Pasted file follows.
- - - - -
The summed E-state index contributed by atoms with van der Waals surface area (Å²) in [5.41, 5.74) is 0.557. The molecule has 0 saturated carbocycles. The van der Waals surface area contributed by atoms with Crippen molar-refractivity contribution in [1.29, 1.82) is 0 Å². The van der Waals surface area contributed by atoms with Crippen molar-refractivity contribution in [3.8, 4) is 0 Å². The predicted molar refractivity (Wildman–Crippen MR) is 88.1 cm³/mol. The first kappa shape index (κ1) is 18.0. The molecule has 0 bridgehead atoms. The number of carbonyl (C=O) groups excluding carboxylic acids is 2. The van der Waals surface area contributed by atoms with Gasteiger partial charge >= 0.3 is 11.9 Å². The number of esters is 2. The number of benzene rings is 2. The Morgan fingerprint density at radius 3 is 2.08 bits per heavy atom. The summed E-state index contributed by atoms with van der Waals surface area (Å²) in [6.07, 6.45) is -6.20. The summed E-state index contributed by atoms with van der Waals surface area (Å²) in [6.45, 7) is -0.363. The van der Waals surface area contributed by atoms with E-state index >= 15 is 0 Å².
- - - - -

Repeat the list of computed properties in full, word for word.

The summed E-state index contributed by atoms with van der Waals surface area (Å²) in [5.41, 5.74) is 0.557. The molecule has 0 saturated carbocycles. The van der Waals surface area contributed by atoms with Crippen molar-refractivity contribution in [1.29, 1.82) is 0 Å². The van der Waals surface area contributed by atoms with Crippen molar-refractivity contribution in [3.8, 4) is 0 Å². The predicted molar refractivity (Wildman–Crippen MR) is 88.1 cm³/mol. The first kappa shape index (κ1) is 18.0. The molecule has 0 bridgehead atoms. The number of carbonyl (C=O) groups excluding carboxylic acids is 2. The van der Waals surface area contributed by atoms with Gasteiger partial charge >= 0.3 is 11.9 Å². The number of esters is 2. The number of benzene rings is 2. The Morgan fingerprint density at radius 3 is 2.08 bits per heavy atom. The summed E-state index contributed by atoms with van der Waals surface area (Å²) in [6.07, 6.45) is -6.20. The summed E-state index contributed by atoms with van der Waals surface area (Å²) in [6.45, 7) is -0.363. The van der Waals surface area contributed by atoms with E-state index >= 15 is 0 Å².